Microsoft used its annual Public Sector CIO Summit to highlight the use of its cloud services and take a few digs at Google, which has won some high profile public-sector contracts itself.
Microsoft on Wednesday announced 16 new education and government customers, including Portland Public Schools in Oregon; the City of Alexandria, Virginia; Colorado's Department of Labor and Employment; and the City of Carlsbad, California.
Portland's 5,000 faculty and staff will start using Microsoft's Live@edu service this year and 46,000 students will get access to it shortly after, Microsoft said. Live@edu is an email and collaboration service for schools.
The district is replacing an aging Novell GroupWise system and expects to save money and enhance the relationship between teachers and students, said Nick Jwayad, CIO of Portland Public Schools.
In a press release, Microsoft crowed that Portland Public Schools and University of Albany -- SUNY had chosen Microsoft over Google Apps. It also said that Winston-Salem, North Carolina, is migrating its 600 Google Apps business users and 2,150 Novell GroupWise users onto Microsoft's Business Process Online Suite.
BPOS is Microsoft's hosted services offering that includes Exchange, Sharepoint and Office Live Meeting.
Microsoft also said it was close to getting FISMA certification for its BPOS services. It has already achieved the certification for its data centers and expects to complete the process for the applications within a month or so, Kulcon said.
The Federal Information Security Management Act (FISMA) is a stringent security standard that some federal agencies are required to comply with. Google Apps is already FISMA certified.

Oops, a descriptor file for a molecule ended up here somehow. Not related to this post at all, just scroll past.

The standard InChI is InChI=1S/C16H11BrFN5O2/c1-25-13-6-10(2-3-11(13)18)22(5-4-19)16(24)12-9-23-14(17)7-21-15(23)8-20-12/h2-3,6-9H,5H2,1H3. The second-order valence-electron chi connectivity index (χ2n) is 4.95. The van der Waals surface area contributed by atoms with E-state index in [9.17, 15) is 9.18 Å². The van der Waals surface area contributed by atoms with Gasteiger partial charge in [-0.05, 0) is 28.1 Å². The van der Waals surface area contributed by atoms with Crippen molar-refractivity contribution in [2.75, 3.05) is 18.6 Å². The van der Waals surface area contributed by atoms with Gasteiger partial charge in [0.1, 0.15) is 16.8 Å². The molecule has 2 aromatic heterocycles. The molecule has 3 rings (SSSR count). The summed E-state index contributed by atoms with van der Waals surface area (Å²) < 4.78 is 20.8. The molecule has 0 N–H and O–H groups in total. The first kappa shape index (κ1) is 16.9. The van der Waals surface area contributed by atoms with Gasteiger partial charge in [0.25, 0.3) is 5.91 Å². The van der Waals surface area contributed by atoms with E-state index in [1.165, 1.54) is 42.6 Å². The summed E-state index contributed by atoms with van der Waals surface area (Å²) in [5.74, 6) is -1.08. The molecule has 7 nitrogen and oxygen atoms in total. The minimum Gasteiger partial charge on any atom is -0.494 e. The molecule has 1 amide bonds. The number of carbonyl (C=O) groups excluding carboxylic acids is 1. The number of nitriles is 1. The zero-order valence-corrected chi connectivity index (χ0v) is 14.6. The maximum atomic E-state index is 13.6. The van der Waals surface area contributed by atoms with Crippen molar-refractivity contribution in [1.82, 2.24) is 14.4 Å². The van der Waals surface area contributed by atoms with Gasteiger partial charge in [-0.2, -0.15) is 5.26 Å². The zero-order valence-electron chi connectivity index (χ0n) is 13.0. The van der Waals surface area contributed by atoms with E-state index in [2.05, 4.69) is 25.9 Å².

Microsoft also complained about some instances where it says government agencies have used Google services unfairly or in ways that could compromise security.
For instance, Microsoft maintains that the General Services Administration (GSA), which awarded a contract to Google Apps last year, changed its contract during the bid process to allow for data to be stored outside of the U.S. To Microsoft, that appeared to be a concession that would allow Google to win the contract.
Microsoft is also complaining about what it calls a lack of full support for the OpenDocument Format in Google Docs, which is used at least informally by some government agencies. When Google Docs renders documents created in ODF, it alters them by, for example, changing page numbers, said Curt Kolcun, vice president of Microsoft's U.S. Public Sector group. Microsoft was subjected to intense pressure around the globe by government agencies that insisted it support the open document standards.
Kolcun also mentioned a situation where the GSA invited comments on its FedRamp project. It asked companies or individuals to upload their comments to Google Docs, he said. Microsoft was concerned about rights that Google might have to the documents. Microsoft complained to the GSA and was allowed to submit its comments using its Excel program instead, Kolcun said.
In 2009, Google had to correct a bug that inadvertently shared some Google Docs with people even if the author hadn't shared them. The sharing was limited to people the user had shared documents with previously.
Kolcun also pointed to delays in the deployment of Google Apps in Los Angeles, in part due to security concerns from the police department.
Google has had its share of successes, however. It won a contract to offer hosted e-mail to the GSA, which will become the first federal agency to use such a service. It has also won deals to offer Google Apps to agencies in Washington, D.C. and Orlando, Florida.
Microsoft says that there are now more than 3 million government employees using some form of Microsoft Online services. In addition, more than 15 million people are using its Live@edu services.
The companies clearly see a lot at stake in the government sector. Late last year, Google sued the U.S. Department of the Interior after it invited bids for a cloud e-mail system but required bidders to use Microsoft products.